If you’re using an agent, you should ask him what to offer, although he may not tell you (and indeed shouldn’t if he’s also acting for the seller). If you make an offer that’s too low you can always raise it, but it’s usually impossible to lower an offer once it has been accepted (if your first offer is accepted without discussion, you will never know how low you could have gone!). On the other hand, if you make a very low offer, an owner may feel insulted and refuse to do business with you! If an offer is rejected, it may be worth waiting a week or two before making a higher offer, depending on the market and how keen you are to buy a particular property.

If you make a low offer, it’s wise to indicate to the owner a few points of weakness (without being too critical) that merit a reduction in price. If a property has been realistically priced, you shouldn’t expect to obtain more than a 5 or 10 per cent reduction, although cash buyers in some areas may be able to negotiate a considerable reduction for a quick sale, depending on the state of the local property market and the urgency of the sale. An offer should be made in writing, as it’s likely to be taken more seriously than a verbal offer. Always be prepared to walk away from a deal rather than pay too high a price.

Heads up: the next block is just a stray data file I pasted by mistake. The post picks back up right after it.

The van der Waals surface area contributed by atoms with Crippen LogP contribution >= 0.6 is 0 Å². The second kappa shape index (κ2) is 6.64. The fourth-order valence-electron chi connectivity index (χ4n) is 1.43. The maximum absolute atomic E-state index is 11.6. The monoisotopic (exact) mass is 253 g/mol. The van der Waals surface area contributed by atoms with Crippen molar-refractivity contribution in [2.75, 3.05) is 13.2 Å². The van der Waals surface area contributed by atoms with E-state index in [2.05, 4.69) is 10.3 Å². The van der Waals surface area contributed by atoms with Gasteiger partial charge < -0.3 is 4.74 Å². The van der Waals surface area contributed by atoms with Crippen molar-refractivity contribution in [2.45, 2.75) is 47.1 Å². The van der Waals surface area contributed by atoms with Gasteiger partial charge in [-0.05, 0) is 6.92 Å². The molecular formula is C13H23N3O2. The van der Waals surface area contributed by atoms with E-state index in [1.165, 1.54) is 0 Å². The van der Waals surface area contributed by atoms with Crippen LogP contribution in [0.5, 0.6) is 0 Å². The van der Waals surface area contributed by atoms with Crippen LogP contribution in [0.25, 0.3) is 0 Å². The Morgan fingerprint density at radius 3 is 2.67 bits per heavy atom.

If you simply want to buy a property at the best possible price as an investment, then shopping around and buying a ‘distress sale’ from an owner who simply must sell is likely to result in the best deal. Obviously you will be in a better position if you’re a cash buyer and are able to close quickly. If you’re seeking an investment property, it’s best to buy in an area that’s in high demand, preferably with both buyers and renters. For the best resale opportunities, it’s usually best to buy in an area or community (and style) that’s attractive to Italian buyers.

You should find out as much as possible about a property before making an offer, such as:

  • when it was built;
  • how long the owners have lived there;
  • whether it’s a permanent or holiday home;
  • why they’re selling (they may not tell you outright, but may offer clues);
  • how keen they are to sell;